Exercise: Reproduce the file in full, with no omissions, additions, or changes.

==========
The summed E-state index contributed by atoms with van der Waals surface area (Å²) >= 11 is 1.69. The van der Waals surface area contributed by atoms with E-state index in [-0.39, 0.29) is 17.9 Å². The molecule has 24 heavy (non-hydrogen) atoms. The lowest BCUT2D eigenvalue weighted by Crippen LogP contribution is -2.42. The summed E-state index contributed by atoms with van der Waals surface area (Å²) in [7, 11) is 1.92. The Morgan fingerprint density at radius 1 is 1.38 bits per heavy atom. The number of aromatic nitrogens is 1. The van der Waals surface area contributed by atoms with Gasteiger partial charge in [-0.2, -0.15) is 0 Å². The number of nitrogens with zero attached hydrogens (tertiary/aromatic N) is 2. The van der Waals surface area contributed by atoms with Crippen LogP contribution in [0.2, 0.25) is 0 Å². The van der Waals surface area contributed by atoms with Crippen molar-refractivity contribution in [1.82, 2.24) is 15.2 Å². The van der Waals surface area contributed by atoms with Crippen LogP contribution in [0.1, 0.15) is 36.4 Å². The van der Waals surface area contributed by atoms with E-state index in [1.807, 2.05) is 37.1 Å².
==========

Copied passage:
The summed E-state index contributed by atoms with van der Waals surface area (Å²) >= 11 is 1.69. The van der Waals surface area contributed by atoms with E-state index in [-0.39, 0.29) is 17.9 Å². The molecule has 24 heavy (non-hydrogen) atoms. The lowest BCUT2D eigenvalue weighted by Crippen LogP contribution is -2.42. The summed E-state index contributed by atoms with van der Waals surface area (Å²) in [7, 11) is 1.92. The Morgan fingerprint density at radius 1 is 1.38 bits per heavy atom. The number of aromatic nitrogens is 1. The van der Waals surface area contributed by atoms with Gasteiger partial charge in [-0.2, -0.15) is 0 Å². The number of nitrogens with zero attached hydrogens (tertiary/aromatic N) is 2. The van der Waals surface area contributed by atoms with Crippen LogP contribution in [0.2, 0.25) is 0 Å². The van der Waals surface area contributed by atoms with Crippen molar-refractivity contribution in [1.82, 2.24) is 15.2 Å². The van der Waals surface area contributed by atoms with Crippen LogP contribution in [0.1, 0.15) is 36.4 Å². The van der Waals surface area contributed by atoms with E-state index in [1.807, 2.05) is 37.1 Å².